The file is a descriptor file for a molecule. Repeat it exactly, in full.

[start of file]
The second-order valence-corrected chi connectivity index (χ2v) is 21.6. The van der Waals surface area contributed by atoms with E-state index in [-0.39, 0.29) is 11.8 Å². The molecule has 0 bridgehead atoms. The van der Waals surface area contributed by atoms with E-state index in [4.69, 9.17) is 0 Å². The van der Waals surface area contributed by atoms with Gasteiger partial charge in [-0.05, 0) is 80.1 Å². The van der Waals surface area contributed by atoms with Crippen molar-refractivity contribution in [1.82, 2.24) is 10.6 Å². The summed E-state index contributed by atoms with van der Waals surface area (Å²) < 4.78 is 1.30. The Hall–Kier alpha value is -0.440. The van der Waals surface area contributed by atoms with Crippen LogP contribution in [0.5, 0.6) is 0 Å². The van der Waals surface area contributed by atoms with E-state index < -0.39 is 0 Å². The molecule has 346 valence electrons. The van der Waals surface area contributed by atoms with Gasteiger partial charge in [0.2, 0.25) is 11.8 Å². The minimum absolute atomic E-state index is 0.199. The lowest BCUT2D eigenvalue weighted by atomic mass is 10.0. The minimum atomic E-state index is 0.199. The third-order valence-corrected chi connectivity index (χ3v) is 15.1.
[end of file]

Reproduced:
The second-order valence-corrected chi connectivity index (χ2v) is 21.6. The van der Waals surface area contributed by atoms with E-state index in [-0.39, 0.29) is 11.8 Å². The molecule has 0 bridgehead atoms. The van der Waals surface area contributed by atoms with E-state index in [4.69, 9.17) is 0 Å². The van der Waals surface area contributed by atoms with Gasteiger partial charge in [-0.05, 0) is 80.1 Å². The van der Waals surface area contributed by atoms with Crippen molar-refractivity contribution in [1.82, 2.24) is 10.6 Å². The summed E-state index contributed by atoms with van der Waals surface area (Å²) < 4.78 is 1.30. The Hall–Kier alpha value is -0.440. The van der Waals surface area contributed by atoms with Crippen LogP contribution in [0.5, 0.6) is 0 Å². The van der Waals surface area contributed by atoms with E-state index < -0.39 is 0 Å². The molecule has 346 valence electrons. The van der Waals surface area contributed by atoms with Gasteiger partial charge in [0.2, 0.25) is 11.8 Å². The minimum absolute atomic E-state index is 0.199. The lowest BCUT2D eigenvalue weighted by atomic mass is 10.0. The minimum atomic E-state index is 0.199. The third-order valence-corrected chi connectivity index (χ3v) is 15.1.